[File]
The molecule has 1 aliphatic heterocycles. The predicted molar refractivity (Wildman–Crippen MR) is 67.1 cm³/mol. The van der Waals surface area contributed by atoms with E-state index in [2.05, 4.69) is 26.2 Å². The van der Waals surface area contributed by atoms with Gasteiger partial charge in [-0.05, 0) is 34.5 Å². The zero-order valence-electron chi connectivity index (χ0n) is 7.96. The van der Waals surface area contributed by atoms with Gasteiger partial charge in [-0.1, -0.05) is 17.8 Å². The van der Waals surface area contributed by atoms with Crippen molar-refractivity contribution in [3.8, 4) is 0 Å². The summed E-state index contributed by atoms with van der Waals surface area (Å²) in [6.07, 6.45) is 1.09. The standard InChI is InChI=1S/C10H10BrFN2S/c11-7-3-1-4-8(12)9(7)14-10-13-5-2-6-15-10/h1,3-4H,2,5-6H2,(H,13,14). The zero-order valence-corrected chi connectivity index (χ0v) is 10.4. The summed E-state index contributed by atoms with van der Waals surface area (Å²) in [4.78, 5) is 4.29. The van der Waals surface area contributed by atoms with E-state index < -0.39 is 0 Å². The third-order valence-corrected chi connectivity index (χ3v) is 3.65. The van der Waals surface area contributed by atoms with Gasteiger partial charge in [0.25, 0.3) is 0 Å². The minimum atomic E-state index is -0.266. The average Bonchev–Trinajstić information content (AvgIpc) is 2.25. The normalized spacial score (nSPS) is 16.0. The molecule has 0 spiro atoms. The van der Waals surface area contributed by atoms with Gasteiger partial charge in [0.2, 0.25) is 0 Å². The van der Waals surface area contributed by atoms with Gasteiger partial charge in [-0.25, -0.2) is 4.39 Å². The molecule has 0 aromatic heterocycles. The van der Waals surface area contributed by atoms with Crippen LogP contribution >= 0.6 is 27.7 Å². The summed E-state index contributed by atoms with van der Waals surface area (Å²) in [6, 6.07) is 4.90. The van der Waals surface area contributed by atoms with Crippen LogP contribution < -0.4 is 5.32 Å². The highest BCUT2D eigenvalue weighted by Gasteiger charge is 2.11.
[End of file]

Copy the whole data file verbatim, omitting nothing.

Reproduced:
The molecule has 1 aliphatic heterocycles. The predicted molar refractivity (Wildman–Crippen MR) is 67.1 cm³/mol. The van der Waals surface area contributed by atoms with E-state index in [2.05, 4.69) is 26.2 Å². The van der Waals surface area contributed by atoms with Gasteiger partial charge in [-0.05, 0) is 34.5 Å². The zero-order valence-electron chi connectivity index (χ0n) is 7.96. The van der Waals surface area contributed by atoms with Gasteiger partial charge in [-0.1, -0.05) is 17.8 Å². The van der Waals surface area contributed by atoms with Crippen molar-refractivity contribution in [3.8, 4) is 0 Å². The summed E-state index contributed by atoms with van der Waals surface area (Å²) in [6.07, 6.45) is 1.09. The standard InChI is InChI=1S/C10H10BrFN2S/c11-7-3-1-4-8(12)9(7)14-10-13-5-2-6-15-10/h1,3-4H,2,5-6H2,(H,13,14). The zero-order valence-corrected chi connectivity index (χ0v) is 10.4. The summed E-state index contributed by atoms with van der Waals surface area (Å²) in [4.78, 5) is 4.29. The van der Waals surface area contributed by atoms with E-state index < -0.39 is 0 Å². The third-order valence-corrected chi connectivity index (χ3v) is 3.65. The van der Waals surface area contributed by atoms with Gasteiger partial charge in [0.25, 0.3) is 0 Å². The minimum atomic E-state index is -0.266. The average Bonchev–Trinajstić information content (AvgIpc) is 2.25. The normalized spacial score (nSPS) is 16.0. The molecule has 0 spiro atoms. The van der Waals surface area contributed by atoms with Gasteiger partial charge in [0.2, 0.25) is 0 Å². The van der Waals surface area contributed by atoms with Gasteiger partial charge in [-0.25, -0.2) is 4.39 Å². The molecule has 0 aromatic heterocycles. The van der Waals surface area contributed by atoms with Crippen LogP contribution >= 0.6 is 27.7 Å². The summed E-state index contributed by atoms with van der Waals surface area (Å²) in [6, 6.07) is 4.90. The van der Waals surface area contributed by atoms with Crippen LogP contribution < -0.4 is 5.32 Å². The highest BCUT2D eigenvalue weighted by Gasteiger charge is 2.11.